John Adams’ Legacy Is Subject of Law Day Contests - Articles

All Content

Posted by: Journal News on Sep 6, 2011

Journal Issue Date: Jul 2011

Journal Name: July 2011 - Vol. 47, No. 7

Lawyers’ roles in defending the rights of the accused

The Tennessee Bar Association awarded the winners of the 2011 Tennessee Law Day Art and Essay Competitions. The theme of this year’s contest was “The Legacy of John Adams: From Boston to Guantanamo.” It was designed to educate students about Adams’ role in defending British soldiers arrested in what would come to be known as the Boston Massacre. Students were asked to explore the historical and contemporary role of lawyers in defending the rights of the accused — even those that are unpopular — and depict those concepts in their work.

The first-place winner in the art competition is Kylie Mackenzie Bowman, a fifth grade student at Cedar Bluff Elementary in Knoxville. The first-place essay contest winner is Ashton Banta, a senior at Red Bank High School in Chattanooga. Students received cash prizes and their work was displayed at the TBA Convention in Chattanooga in June.

Jackson lawyer Michelle Sellers with Rainey, Kizer, Reviere & Bell PLC served as chair of this year's state competition.

See the list of all winners and the winning entries at


Western District federal courts part of camera pilot program
The federal courts of the Western District of Tennessee have been selected to experiment with cameras in civil proceedings, one of 14 districts around the country chosen to take part in the three-year pilot program, the Judicial Conference of the United States in Washington announced in June. Cameras will be limited to civil proceedings in which all parties have consented to their presence. The decision of the five active and one senior status judge to participate in the pilot program was not unanimous, so there may be a judge or judges who elect not to participate, Clerk Thomas M. Gould said. The rules for the program include that the cameras must be under the complete control of the court, either owned by the court or a contractor with the court, and no photos of jurors, jury voir dire, or sidebar conferences will be permitted. Also, the presiding judge must have the ability to switch off the coverage at any time.

TBA earns top national award for webcasting
The Tennessee Bar Association was recognized in May as the national winner for associations in the Rich Media Impact Awards competition. The award recognized the TBA’s efforts in providing timely educational programming following the 2010 flood that devastated much of Tennessee. Since the launch of the TBA webcasting program three years ago this month, about 4,000 lawyers have registered for nearly 9,000 hours of CLE programming on the web. Almost all of the 200-plus webcasts produced by the TBA have featured Tennessee attorneys who volunteered their time and talents to make the educational programs possible.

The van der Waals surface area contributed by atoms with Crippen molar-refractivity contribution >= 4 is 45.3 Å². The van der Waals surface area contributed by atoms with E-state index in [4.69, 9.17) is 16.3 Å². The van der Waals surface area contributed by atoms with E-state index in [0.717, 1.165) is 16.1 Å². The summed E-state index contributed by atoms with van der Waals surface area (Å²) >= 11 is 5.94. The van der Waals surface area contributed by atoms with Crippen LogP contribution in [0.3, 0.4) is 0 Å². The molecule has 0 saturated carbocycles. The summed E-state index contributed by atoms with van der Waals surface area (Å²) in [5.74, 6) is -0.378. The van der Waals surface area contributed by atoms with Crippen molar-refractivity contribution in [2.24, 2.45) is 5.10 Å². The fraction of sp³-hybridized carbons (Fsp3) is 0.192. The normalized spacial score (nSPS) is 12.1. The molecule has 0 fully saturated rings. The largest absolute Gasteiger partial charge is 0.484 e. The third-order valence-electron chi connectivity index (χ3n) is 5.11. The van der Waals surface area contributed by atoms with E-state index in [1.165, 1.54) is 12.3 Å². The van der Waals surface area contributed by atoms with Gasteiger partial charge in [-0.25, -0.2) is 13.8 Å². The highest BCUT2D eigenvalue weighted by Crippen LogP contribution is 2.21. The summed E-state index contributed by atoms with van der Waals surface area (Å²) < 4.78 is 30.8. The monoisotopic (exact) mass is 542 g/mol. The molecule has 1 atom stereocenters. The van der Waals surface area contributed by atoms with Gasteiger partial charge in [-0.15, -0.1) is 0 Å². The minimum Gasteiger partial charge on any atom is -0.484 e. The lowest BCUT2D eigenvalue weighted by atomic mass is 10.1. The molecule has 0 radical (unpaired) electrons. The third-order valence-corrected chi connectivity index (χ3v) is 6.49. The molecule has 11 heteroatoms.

Chattanooga Bar starts public ed outreach with Legal Services
The Chattanooga Bar Association and Southeast Tennessee Legal Services kicked off a public education outreach yesterday for defendants in Sessions Court civil cases. CBA President Ira Long said the bar plans to have staff at the second floor of the courthouse outside Sessions Court each Monday at 11 a.m. to help explain procedures to defendants and their options.

Lawyer numbers at big firms down overall, minorities up
The percentage of minority lawyers at large firms has edged up, erasing the decline reported by last year’s American Lawyer Diversity Scorecard. This year, even though overall attorney head count continued to drop slightly, the number of minority lawyers rose. Cumulatively, the firms that responded to the survey this year saw their collective U.S. head count fall by 359; yet they increased their minority head count in U.S. offices by 136.

Deadline for October event extended to July 11

Job Fair Great Chance for Firms and Job Seekers

Legal employers in Tennessee will have a unique opportunity to interview diverse 2L and 3L law students from 19 law schools in October — but you need to connect with the Tennessee Bar Association by July 11. The first annual TBA Diversity Job Fair is set for Oct. 21-22 in Nashville.

All legal employers in Tennessee —  employers of all sizes, from both the public and private sectors — are invited to participate. Participating employers are asked to consider candidates for summer associate positions, clerkships during the acdemic year, and associate attorney positions.

For online registration or for more information visit the TBA Diversity Job Fair web site at  or contact Lynn Pointer at

The Diversity Job Fair is an initiative of the TBA Committee on Racial & Ethnic Diversity (CRED).  All activities for the fair will be held at the Tennessee Bar Center, 221 Fourth Ave. North, in Nashville.